With a million Egyptians expected to protest today against President Hosni Mubarak's dictatorial rule, there's a growing sense that this could be one of those pivotal, heart-swelling moments like the fall of the Berlin Wall.
But if the Arab world is truly on the verge of a democratic revolution, there's also a sense that the U.S. response in recent days has been so wishy-washy as to endanger America's standing and interests in the Middle East.
"This is history in the making and whatever the U.S. position is going to be right now, it will be remembered for generations to come,'' says Omar Ashour, an Egyptian-born political scientist at Britain's Exeter University.
"I would urge it not to make the same mistake it made in Iran'' — backing the unpopular, autocratic shah — "but for once to put their eggs in the basket of democracy and freedom and support the demonstrations.''
Ashour and most other experts predict it's only a matter of time until Mubarak is forced out after nearly three decades in which he arguably has been a better friend to the United States and Israel than he has to his own repressed, impoverished people.
Yet the Obama administration has dithered, unwilling to wholeheartedly endorse the protests or to publicly say that the 82-year-old Mubarak needs to go.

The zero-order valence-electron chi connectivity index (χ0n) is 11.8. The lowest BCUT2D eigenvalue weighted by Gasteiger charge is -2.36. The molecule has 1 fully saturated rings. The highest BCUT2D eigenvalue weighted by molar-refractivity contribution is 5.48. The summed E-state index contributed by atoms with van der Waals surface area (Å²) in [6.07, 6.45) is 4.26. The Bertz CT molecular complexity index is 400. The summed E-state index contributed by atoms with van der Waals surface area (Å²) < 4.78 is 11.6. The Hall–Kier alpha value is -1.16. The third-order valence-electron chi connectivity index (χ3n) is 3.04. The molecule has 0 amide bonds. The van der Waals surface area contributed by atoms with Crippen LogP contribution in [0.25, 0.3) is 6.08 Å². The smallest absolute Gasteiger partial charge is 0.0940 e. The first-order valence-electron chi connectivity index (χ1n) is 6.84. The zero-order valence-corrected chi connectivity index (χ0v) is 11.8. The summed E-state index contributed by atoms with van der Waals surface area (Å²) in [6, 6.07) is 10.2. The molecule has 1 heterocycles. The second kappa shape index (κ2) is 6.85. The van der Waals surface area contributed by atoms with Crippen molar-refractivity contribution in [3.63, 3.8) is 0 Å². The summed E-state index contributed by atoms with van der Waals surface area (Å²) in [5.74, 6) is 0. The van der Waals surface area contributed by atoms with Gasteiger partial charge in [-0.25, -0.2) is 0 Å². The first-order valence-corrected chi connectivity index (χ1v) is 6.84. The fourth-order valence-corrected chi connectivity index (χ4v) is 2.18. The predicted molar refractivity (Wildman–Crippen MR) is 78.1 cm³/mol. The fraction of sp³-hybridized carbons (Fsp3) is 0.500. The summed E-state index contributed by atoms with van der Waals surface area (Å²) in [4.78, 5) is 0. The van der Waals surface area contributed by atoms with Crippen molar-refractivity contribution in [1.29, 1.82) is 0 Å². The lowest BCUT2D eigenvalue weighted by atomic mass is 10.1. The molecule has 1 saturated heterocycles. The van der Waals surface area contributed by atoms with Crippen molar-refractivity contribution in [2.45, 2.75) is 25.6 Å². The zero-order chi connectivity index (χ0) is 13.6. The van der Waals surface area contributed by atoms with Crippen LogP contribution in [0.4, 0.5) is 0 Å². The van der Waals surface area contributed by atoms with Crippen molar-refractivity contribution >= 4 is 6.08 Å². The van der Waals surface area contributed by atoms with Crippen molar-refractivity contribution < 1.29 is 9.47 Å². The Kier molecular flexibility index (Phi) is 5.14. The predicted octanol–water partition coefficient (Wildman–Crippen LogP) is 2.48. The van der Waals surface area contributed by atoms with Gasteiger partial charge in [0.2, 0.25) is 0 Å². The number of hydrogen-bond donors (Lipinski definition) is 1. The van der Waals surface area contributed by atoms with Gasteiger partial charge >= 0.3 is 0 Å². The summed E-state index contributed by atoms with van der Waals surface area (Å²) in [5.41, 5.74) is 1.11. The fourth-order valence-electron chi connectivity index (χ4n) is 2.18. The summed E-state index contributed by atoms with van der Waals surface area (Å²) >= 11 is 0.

The situation in Egypt remained fluid on Monday. Mubarak named a new government, firing the minister in charge of the hated security forces, in an attempt to appear open to demands for reform. But the United States and other countries began evacuating their citizens on chartered flights as banks remained closed, food shortages grew and protesters defied a curfew that had been pushed up an hour, to 3 p.m.
A loose coalition of opposition groups — led by Mohamed ElBaradei, former head of the International Atomic Energy Agency and a Nobel laureate — has called for a million Egyptians to protest today in Cairo and another million in Alexandria.
"I think this is going to continue and it's just amazing the bravery and challenge of the protesters on the ground,'' Ashour said. "I've lived in Egypt half my life, and I've never seen Egyptian people united that much on anything, even soccer.''
The protests began last week, prompted by those in Tunisia where demonstrators ran longtime President Zine Al Abidine Ben Ali out of the country on Jan. 14.
As the most populous Arab nation, Egypt with its 85 million people poses a far greater challenge to U.S. policymakers. For all of his faults, Mubarak has been a trusted ally in the war on terror, a firm voice against a nuclear Iran, a valuable interlocutor in the Israeli-Palestinian conflict and a strong custodian of Egypt's 31-year-old peace treaty with Israel, America's closest ally in the Mideast.
"Egypt has been the focal point of virtually all American policy in the region for the past three decades, and that's why it so hard for the (Obama) administration right now to get its bearings and figure out how to move forward,'' said Khaled Elgindy, a native Egyptian and visiting fellow at the Brookings Institution.
"So many of our policies rested on the person and regime of this one man and that's all going to have to change now,'' Elgindy said.